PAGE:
While many Illinois residents have been concerned about Trump’s stance on immigration, a Republican-proposed immigration reform bill does not include any provisions that would allow the funding of a border wall. Senators Ron Johnson and John McCain and Representative Ken Buck are sponsoring the bill. It would allow each state to establish its own guest worker program. The bill is meant to address the tightening labor market in the U.S. along with the problems that are caused by the caps and requirements for H-1B and H-1A visas. An immigration attorney may help employers secure the visas that they need so that they can get the foreign workers who are needed to fill open positions.
Currently, the federal government places an annual cap on the number of foreign workers who can work in the U.S. who are highly skilled. In 2017, the cap was 85,000 workers, and those spots were filled within a few days. Employers such as farmers who need unskilled laborers have an even more difficult time getting the workers that they need. It is extremely difficult to get H-1A visas for migrant farm workers, making the program almost useless for farmers. At the same time, U.S. employers are having trouble finding the workers that they need among the U.S. population, forcing them to leave positions open and unfilled.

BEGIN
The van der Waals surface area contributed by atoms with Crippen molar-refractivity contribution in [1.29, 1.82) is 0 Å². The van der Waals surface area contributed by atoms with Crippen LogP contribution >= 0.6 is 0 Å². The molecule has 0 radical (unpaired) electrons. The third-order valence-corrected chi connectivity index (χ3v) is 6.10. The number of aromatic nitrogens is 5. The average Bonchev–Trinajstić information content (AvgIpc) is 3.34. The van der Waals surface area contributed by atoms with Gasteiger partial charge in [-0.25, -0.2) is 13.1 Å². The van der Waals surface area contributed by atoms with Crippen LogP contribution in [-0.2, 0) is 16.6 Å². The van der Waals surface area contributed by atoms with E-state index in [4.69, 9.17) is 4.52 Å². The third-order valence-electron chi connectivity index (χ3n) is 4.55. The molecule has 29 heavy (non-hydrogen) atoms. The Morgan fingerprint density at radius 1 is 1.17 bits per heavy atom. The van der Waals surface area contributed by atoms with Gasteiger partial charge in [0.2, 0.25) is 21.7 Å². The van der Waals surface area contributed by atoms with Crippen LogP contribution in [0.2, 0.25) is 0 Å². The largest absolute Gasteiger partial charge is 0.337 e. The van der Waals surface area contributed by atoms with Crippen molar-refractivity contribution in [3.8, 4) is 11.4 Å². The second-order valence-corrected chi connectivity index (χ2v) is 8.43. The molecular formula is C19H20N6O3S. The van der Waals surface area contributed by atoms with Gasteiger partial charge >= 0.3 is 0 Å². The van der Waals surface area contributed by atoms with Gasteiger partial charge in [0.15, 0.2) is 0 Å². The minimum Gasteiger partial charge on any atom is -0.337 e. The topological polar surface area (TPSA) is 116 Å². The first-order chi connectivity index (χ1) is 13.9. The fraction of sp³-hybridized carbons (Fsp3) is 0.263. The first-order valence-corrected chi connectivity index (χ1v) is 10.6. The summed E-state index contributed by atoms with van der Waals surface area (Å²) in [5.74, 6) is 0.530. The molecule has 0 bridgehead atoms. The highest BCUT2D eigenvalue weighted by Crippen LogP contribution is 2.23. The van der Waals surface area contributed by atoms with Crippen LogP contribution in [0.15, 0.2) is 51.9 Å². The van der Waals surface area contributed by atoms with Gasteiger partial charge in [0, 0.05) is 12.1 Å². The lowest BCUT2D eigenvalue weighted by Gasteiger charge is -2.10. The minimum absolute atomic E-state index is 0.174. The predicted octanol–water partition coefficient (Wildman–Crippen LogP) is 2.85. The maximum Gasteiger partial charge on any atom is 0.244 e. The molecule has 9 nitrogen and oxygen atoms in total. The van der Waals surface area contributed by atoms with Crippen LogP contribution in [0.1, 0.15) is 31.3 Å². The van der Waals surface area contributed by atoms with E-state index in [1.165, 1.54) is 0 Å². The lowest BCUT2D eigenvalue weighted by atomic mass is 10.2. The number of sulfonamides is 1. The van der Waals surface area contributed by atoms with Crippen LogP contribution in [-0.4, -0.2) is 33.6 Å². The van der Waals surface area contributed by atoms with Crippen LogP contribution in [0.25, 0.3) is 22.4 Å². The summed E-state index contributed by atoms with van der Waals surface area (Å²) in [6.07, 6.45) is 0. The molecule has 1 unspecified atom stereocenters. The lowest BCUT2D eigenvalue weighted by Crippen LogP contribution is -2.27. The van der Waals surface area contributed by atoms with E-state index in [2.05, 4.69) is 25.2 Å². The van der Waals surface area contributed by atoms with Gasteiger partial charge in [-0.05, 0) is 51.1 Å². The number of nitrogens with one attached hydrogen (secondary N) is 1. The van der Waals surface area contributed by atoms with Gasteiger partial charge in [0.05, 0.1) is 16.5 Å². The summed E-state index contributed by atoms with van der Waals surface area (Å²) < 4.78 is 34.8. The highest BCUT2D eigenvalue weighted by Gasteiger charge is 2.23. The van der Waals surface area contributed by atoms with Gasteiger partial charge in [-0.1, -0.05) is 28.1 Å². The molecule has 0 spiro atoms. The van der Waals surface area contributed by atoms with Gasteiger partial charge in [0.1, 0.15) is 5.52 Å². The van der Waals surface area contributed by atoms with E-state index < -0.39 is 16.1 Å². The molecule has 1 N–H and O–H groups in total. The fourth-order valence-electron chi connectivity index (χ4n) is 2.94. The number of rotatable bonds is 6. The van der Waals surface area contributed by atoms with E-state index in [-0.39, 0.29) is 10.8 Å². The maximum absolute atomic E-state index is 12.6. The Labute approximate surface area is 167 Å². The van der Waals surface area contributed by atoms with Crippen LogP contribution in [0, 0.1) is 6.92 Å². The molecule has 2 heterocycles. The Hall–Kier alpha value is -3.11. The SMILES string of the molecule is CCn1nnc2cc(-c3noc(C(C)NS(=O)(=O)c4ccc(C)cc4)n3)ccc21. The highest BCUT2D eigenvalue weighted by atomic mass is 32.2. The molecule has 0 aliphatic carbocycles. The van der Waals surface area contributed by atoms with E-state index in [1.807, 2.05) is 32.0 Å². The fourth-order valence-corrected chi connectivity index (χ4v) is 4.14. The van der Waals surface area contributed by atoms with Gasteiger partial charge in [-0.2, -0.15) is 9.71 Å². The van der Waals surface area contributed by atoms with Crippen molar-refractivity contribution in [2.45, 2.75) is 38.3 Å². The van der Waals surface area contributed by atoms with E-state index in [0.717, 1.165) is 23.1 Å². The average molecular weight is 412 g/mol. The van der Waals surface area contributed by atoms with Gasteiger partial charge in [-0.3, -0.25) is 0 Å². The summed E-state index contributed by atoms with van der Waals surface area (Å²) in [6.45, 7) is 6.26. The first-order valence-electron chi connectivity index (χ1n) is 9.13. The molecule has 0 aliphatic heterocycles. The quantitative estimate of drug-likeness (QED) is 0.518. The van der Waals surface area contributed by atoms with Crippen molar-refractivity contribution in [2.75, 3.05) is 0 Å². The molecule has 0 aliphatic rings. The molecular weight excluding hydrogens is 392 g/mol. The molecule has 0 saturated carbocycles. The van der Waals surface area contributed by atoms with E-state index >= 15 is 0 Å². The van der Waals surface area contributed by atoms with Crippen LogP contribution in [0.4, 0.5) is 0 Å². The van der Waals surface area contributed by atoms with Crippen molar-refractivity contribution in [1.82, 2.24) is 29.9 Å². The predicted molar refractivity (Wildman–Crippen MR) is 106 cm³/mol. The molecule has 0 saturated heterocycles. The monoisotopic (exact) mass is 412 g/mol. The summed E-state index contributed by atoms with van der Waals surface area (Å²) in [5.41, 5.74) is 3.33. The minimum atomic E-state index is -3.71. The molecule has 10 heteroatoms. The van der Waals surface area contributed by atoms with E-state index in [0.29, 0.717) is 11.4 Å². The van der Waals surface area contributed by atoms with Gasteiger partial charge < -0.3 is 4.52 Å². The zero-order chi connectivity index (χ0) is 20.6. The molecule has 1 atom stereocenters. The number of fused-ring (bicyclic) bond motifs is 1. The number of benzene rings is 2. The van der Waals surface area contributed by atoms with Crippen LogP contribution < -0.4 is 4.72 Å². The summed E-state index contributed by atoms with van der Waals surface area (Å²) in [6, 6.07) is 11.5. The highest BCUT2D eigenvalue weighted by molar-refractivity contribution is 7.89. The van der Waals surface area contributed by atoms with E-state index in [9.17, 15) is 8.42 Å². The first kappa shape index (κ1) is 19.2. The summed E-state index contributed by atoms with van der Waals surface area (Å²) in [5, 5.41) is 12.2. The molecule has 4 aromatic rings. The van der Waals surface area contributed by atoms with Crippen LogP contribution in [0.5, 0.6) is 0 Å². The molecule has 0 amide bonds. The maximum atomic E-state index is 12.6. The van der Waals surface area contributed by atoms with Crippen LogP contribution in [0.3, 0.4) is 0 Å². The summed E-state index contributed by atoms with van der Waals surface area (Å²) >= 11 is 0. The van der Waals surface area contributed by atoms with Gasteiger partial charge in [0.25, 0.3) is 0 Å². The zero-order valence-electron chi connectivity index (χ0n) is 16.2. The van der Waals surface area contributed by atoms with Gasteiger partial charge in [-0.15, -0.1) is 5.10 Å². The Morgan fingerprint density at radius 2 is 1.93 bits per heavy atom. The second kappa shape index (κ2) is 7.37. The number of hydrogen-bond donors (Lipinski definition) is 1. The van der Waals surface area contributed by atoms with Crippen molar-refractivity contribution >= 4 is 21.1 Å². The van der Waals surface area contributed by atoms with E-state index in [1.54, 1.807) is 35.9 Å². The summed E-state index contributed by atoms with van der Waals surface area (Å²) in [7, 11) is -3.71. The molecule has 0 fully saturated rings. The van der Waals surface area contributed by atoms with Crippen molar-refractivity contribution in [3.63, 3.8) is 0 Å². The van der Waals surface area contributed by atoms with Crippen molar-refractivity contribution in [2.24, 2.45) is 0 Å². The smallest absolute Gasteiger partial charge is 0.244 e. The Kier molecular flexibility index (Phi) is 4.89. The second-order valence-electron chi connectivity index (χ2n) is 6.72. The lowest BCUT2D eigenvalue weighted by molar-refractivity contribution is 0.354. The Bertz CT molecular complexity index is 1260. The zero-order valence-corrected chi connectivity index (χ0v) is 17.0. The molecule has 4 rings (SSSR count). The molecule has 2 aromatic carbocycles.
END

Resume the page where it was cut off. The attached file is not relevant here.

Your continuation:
What the Bill Would Do
The bill sidesteps many of the problems that lead to political wrangling in Washington, D.C. Called the State-Sponsored Visa Pilot Program Act of 2017, the bill would allow each state 5,000 visas that could be granted to foreign workers regardless of their level of skill. States that didn’t want to participate wouldn’t have to do so. The federal government would be limited to conducting health and security checks on the people who would be granted visas. The bill would also limit the visa holders to working within the state that granted them their visas unless the state had an agreement with another state to accept each other’s visa holders under the program.
The workers would also have to post $4,000 bonds that would be returnable to them when they leave in order to prevent them from illegally working somewhere else.